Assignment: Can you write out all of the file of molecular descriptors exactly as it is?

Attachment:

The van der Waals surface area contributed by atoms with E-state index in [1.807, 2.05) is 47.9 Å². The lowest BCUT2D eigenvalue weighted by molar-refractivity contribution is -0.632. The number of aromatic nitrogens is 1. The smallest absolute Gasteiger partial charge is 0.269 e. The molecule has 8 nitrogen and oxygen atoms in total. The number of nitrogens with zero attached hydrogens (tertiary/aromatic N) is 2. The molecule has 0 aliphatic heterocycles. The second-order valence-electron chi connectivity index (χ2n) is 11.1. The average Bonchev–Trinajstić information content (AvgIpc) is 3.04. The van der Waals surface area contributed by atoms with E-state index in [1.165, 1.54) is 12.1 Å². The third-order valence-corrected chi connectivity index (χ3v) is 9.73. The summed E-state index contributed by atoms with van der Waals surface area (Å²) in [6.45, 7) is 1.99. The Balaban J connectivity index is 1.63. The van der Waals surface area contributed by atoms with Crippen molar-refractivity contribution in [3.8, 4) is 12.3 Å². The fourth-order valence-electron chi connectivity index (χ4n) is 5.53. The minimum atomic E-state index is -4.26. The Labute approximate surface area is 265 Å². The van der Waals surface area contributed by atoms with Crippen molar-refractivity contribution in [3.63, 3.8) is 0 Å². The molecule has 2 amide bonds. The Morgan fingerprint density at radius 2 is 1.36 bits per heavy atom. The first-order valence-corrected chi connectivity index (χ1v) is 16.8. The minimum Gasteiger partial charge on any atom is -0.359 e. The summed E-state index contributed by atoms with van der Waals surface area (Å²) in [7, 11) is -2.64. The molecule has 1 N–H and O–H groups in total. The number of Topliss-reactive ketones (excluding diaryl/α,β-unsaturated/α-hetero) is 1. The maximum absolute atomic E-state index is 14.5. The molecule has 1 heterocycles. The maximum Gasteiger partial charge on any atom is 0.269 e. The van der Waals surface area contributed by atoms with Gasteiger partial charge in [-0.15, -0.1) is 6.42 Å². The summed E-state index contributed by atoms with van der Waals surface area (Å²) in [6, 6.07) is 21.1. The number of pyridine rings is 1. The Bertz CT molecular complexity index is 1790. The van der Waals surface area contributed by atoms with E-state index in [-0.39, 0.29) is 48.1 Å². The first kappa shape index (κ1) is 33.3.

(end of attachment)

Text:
The van der Waals surface area contributed by atoms with E-state index in [1.807, 2.05) is 47.9 Å². The lowest BCUT2D eigenvalue weighted by molar-refractivity contribution is -0.632. The number of aromatic nitrogens is 1. The smallest absolute Gasteiger partial charge is 0.269 e. The molecule has 8 nitrogen and oxygen atoms in total. The number of nitrogens with zero attached hydrogens (tertiary/aromatic N) is 2. The molecule has 0 aliphatic heterocycles. The second-order valence-electron chi connectivity index (χ2n) is 11.1. The average Bonchev–Trinajstić information content (AvgIpc) is 3.04. The van der Waals surface area contributed by atoms with E-state index in [1.165, 1.54) is 12.1 Å². The third-order valence-corrected chi connectivity index (χ3v) is 9.73. The summed E-state index contributed by atoms with van der Waals surface area (Å²) in [6.45, 7) is 1.99. The Balaban J connectivity index is 1.63. The van der Waals surface area contributed by atoms with Crippen molar-refractivity contribution in [3.8, 4) is 12.3 Å². The fourth-order valence-electron chi connectivity index (χ4n) is 5.53. The minimum atomic E-state index is -4.26. The Labute approximate surface area is 265 Å². The van der Waals surface area contributed by atoms with Crippen molar-refractivity contribution in [3.63, 3.8) is 0 Å². The molecule has 2 amide bonds. The Morgan fingerprint density at radius 2 is 1.36 bits per heavy atom. The first-order valence-corrected chi connectivity index (χ1v) is 16.8. The minimum Gasteiger partial charge on any atom is -0.359 e. The summed E-state index contributed by atoms with van der Waals surface area (Å²) in [7, 11) is -2.64. The molecule has 1 N–H and O–H groups in total. The number of Topliss-reactive ketones (excluding diaryl/α,β-unsaturated/α-hetero) is 1. The maximum absolute atomic E-state index is 14.5. The molecule has 1 heterocycles. The maximum Gasteiger partial charge on any atom is 0.269 e. The van der Waals surface area contributed by atoms with Gasteiger partial charge in [-0.15, -0.1) is 6.42 Å². The summed E-state index contributed by atoms with van der Waals surface area (Å²) in [6, 6.07) is 21.1. The number of pyridine rings is 1. The Bertz CT molecular complexity index is 1790. The van der Waals surface area contributed by atoms with E-state index in [-0.39, 0.29) is 48.1 Å². The first kappa shape index (κ1) is 33.3.